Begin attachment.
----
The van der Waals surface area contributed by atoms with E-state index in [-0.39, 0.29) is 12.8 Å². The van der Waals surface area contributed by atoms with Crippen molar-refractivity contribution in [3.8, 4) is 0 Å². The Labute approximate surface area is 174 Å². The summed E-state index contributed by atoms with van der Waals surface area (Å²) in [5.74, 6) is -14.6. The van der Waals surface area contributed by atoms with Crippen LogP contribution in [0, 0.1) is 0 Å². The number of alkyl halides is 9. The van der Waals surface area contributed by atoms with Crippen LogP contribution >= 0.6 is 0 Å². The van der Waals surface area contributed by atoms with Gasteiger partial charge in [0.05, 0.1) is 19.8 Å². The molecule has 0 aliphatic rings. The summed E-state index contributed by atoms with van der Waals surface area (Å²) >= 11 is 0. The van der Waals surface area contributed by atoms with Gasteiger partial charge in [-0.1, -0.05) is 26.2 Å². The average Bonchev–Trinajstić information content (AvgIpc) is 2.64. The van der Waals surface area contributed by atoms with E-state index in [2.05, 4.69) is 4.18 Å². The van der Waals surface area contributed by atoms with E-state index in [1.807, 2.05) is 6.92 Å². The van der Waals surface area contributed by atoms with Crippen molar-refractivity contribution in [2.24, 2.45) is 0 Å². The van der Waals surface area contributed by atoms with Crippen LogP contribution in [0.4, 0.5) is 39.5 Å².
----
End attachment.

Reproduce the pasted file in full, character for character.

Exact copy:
The van der Waals surface area contributed by atoms with E-state index in [-0.39, 0.29) is 12.8 Å². The van der Waals surface area contributed by atoms with Crippen molar-refractivity contribution in [3.8, 4) is 0 Å². The Labute approximate surface area is 174 Å². The summed E-state index contributed by atoms with van der Waals surface area (Å²) in [5.74, 6) is -14.6. The van der Waals surface area contributed by atoms with Crippen LogP contribution in [0, 0.1) is 0 Å². The number of alkyl halides is 9. The van der Waals surface area contributed by atoms with Crippen LogP contribution >= 0.6 is 0 Å². The van der Waals surface area contributed by atoms with Gasteiger partial charge in [0.05, 0.1) is 19.8 Å². The molecule has 0 aliphatic rings. The summed E-state index contributed by atoms with van der Waals surface area (Å²) >= 11 is 0. The van der Waals surface area contributed by atoms with Gasteiger partial charge in [-0.1, -0.05) is 26.2 Å². The average Bonchev–Trinajstić information content (AvgIpc) is 2.64. The van der Waals surface area contributed by atoms with E-state index in [2.05, 4.69) is 4.18 Å². The van der Waals surface area contributed by atoms with E-state index in [1.807, 2.05) is 6.92 Å². The van der Waals surface area contributed by atoms with Crippen molar-refractivity contribution in [2.24, 2.45) is 0 Å². The van der Waals surface area contributed by atoms with Crippen LogP contribution in [0.4, 0.5) is 39.5 Å².